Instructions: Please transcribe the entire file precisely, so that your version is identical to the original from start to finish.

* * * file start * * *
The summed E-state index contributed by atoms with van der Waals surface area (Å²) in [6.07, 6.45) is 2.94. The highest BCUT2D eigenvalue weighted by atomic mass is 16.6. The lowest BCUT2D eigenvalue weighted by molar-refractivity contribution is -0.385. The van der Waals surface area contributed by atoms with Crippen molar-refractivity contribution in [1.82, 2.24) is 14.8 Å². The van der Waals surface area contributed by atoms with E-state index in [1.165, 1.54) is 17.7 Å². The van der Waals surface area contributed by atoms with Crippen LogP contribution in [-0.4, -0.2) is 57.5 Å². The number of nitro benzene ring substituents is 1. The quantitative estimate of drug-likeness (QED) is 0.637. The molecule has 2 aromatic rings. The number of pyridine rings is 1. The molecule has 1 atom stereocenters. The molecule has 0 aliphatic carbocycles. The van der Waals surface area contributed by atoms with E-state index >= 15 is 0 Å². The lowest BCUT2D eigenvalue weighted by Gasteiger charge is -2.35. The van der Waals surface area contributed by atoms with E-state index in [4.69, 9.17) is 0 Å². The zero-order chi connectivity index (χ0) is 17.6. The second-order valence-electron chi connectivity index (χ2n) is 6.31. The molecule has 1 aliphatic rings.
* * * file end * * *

The summed E-state index contributed by atoms with van der Waals surface area (Å²) in [6.07, 6.45) is 2.94. The highest BCUT2D eigenvalue weighted by atomic mass is 16.6. The lowest BCUT2D eigenvalue weighted by molar-refractivity contribution is -0.385. The van der Waals surface area contributed by atoms with Crippen molar-refractivity contribution in [1.82, 2.24) is 14.8 Å². The van der Waals surface area contributed by atoms with E-state index in [1.165, 1.54) is 17.7 Å². The van der Waals surface area contributed by atoms with Crippen LogP contribution in [-0.4, -0.2) is 57.5 Å². The number of nitro benzene ring substituents is 1. The quantitative estimate of drug-likeness (QED) is 0.637. The molecule has 2 aromatic rings. The number of pyridine rings is 1. The molecule has 1 atom stereocenters. The molecule has 0 aliphatic carbocycles. The van der Waals surface area contributed by atoms with E-state index >= 15 is 0 Å². The lowest BCUT2D eigenvalue weighted by Gasteiger charge is -2.35. The van der Waals surface area contributed by atoms with E-state index in [4.69, 9.17) is 0 Å². The zero-order chi connectivity index (χ0) is 17.6. The second-order valence-electron chi connectivity index (χ2n) is 6.31. The molecule has 1 aliphatic rings.